Israel’s highest court on Tuesday struck down a contentious law that sought to retroactively legalize thousands of West Bank settlement homes built unlawfully on private Palestinian land.
Israel’s parliament passed the law in February 2017, but it was frozen by the Supreme Court shortly thereafter while it heard petitions against it.
The court’s decision was criticized by the ruling pro-settlement Likud party, but welcomed by its coalition partners in the Blue and White party, exposing a rift in the fragile new government.
The court ruled Tuesday that the law was illegal, saying it “retroactively authorized illegal actions done by a particular population in the area while harming the rights of another population.”
According to the law, Palestinian landowners would be compensated either with money or alternative land, even if they did not agree to give up their property.
Most of the international community considers Israel’s West Bank settlements illegal under international law and an obstacle to peace with the Palestinians. Israel captured the territory in the 1967 Mideast war and in the decades since built dozens of settlements that are now home to about half a million Israelis.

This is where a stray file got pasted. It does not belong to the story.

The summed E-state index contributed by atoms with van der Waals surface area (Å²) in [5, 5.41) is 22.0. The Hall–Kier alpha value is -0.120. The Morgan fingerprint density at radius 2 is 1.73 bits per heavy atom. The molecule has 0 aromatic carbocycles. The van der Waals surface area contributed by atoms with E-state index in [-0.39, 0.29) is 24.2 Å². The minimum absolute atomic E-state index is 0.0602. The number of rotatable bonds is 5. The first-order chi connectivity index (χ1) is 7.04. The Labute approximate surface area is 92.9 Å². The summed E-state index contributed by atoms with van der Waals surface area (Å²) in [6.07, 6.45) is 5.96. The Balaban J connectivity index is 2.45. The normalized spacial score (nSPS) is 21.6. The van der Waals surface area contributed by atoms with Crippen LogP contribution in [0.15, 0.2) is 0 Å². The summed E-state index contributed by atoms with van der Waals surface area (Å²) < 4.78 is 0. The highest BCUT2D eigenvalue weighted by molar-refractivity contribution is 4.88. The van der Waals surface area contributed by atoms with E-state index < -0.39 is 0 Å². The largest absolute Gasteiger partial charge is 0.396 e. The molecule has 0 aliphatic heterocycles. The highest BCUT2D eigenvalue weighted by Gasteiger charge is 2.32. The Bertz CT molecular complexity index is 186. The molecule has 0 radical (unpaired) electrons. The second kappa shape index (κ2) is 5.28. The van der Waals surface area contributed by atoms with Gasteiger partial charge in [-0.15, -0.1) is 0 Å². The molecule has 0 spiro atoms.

The ruling comes just weeks before Israeli Prime Minister Benjamin Netanyahu has promised to start annexing parts of the West Bank, a move that has drawn growing criticism from abroad and raised concerns that it could trigger Palestinian unrest.
Netanyahu’s hard-line Likud and its allies criticized the court’s decision. The party, which has a strong pro-settler base, said it was “unfortunate that the High Court of Justice intervenes and annuls an important law for the settlements and their future. We will act in order to legislate the law anew.”
The Blue and White party, headed by Defense Minister Benny Gantz, said in a statement that the law ran contrary to the Israeli legal code, and that it respected the court’s decision and would ensure that it was carried out.
Blue and White and Likud struck a power-sharing agreement in April following three deadlocked national elections. Their controversial deal calls for Netanyahu to serve as prime minister for the government’s first 18 months before being replaced by Gantz for the next 18 months. Their blocs have a similar number of ministers and mutual veto power over key decisions.
The disagreement over the nullified law exposes a major rift between the two parties concerning the justice system and Israel’s West Bank settlement policies.